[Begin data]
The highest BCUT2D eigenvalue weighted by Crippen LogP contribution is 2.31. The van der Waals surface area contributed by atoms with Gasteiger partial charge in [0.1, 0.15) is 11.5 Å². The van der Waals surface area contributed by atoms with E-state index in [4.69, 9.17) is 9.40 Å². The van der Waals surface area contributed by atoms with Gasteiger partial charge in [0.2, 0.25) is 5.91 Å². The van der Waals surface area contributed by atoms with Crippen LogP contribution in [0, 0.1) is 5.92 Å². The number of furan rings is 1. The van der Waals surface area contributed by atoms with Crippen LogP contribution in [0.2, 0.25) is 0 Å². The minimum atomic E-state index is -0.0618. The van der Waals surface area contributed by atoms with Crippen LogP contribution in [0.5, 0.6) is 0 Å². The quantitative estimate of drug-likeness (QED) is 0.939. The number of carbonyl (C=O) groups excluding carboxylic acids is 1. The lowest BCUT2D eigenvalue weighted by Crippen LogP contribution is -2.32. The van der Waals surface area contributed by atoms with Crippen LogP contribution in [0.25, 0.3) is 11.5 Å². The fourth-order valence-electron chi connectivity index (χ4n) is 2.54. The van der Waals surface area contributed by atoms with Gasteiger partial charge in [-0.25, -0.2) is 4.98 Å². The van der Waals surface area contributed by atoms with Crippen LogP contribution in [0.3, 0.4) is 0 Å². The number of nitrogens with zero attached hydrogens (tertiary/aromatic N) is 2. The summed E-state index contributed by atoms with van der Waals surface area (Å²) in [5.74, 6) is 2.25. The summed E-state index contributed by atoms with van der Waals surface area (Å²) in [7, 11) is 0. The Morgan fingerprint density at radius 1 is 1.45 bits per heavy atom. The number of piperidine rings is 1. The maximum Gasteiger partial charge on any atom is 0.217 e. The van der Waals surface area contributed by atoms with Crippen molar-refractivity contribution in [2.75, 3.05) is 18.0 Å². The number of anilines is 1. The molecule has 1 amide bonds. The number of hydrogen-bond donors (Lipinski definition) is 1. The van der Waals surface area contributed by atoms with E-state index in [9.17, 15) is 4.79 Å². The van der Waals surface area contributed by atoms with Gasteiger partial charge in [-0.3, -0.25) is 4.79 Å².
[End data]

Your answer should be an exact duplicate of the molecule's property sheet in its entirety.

The highest BCUT2D eigenvalue weighted by Crippen LogP contribution is 2.31. The van der Waals surface area contributed by atoms with Gasteiger partial charge in [0.1, 0.15) is 11.5 Å². The van der Waals surface area contributed by atoms with E-state index in [4.69, 9.17) is 9.40 Å². The van der Waals surface area contributed by atoms with Gasteiger partial charge in [0.2, 0.25) is 5.91 Å². The van der Waals surface area contributed by atoms with Crippen LogP contribution in [0, 0.1) is 5.92 Å². The number of furan rings is 1. The van der Waals surface area contributed by atoms with Crippen LogP contribution in [0.2, 0.25) is 0 Å². The minimum atomic E-state index is -0.0618. The van der Waals surface area contributed by atoms with Crippen LogP contribution in [0.5, 0.6) is 0 Å². The quantitative estimate of drug-likeness (QED) is 0.939. The number of carbonyl (C=O) groups excluding carboxylic acids is 1. The lowest BCUT2D eigenvalue weighted by Crippen LogP contribution is -2.32. The van der Waals surface area contributed by atoms with Crippen LogP contribution in [0.25, 0.3) is 11.5 Å². The fourth-order valence-electron chi connectivity index (χ4n) is 2.54. The van der Waals surface area contributed by atoms with Gasteiger partial charge in [-0.25, -0.2) is 4.98 Å². The van der Waals surface area contributed by atoms with Crippen LogP contribution in [0.3, 0.4) is 0 Å². The number of nitrogens with zero attached hydrogens (tertiary/aromatic N) is 2. The summed E-state index contributed by atoms with van der Waals surface area (Å²) in [5.74, 6) is 2.25. The summed E-state index contributed by atoms with van der Waals surface area (Å²) in [7, 11) is 0. The Morgan fingerprint density at radius 1 is 1.45 bits per heavy atom. The number of piperidine rings is 1. The maximum Gasteiger partial charge on any atom is 0.217 e. The van der Waals surface area contributed by atoms with Crippen molar-refractivity contribution in [2.75, 3.05) is 18.0 Å². The number of anilines is 1. The molecule has 1 amide bonds. The number of hydrogen-bond donors (Lipinski definition) is 1. The van der Waals surface area contributed by atoms with E-state index in [9.17, 15) is 4.79 Å². The van der Waals surface area contributed by atoms with Gasteiger partial charge in [-0.3, -0.25) is 4.79 Å².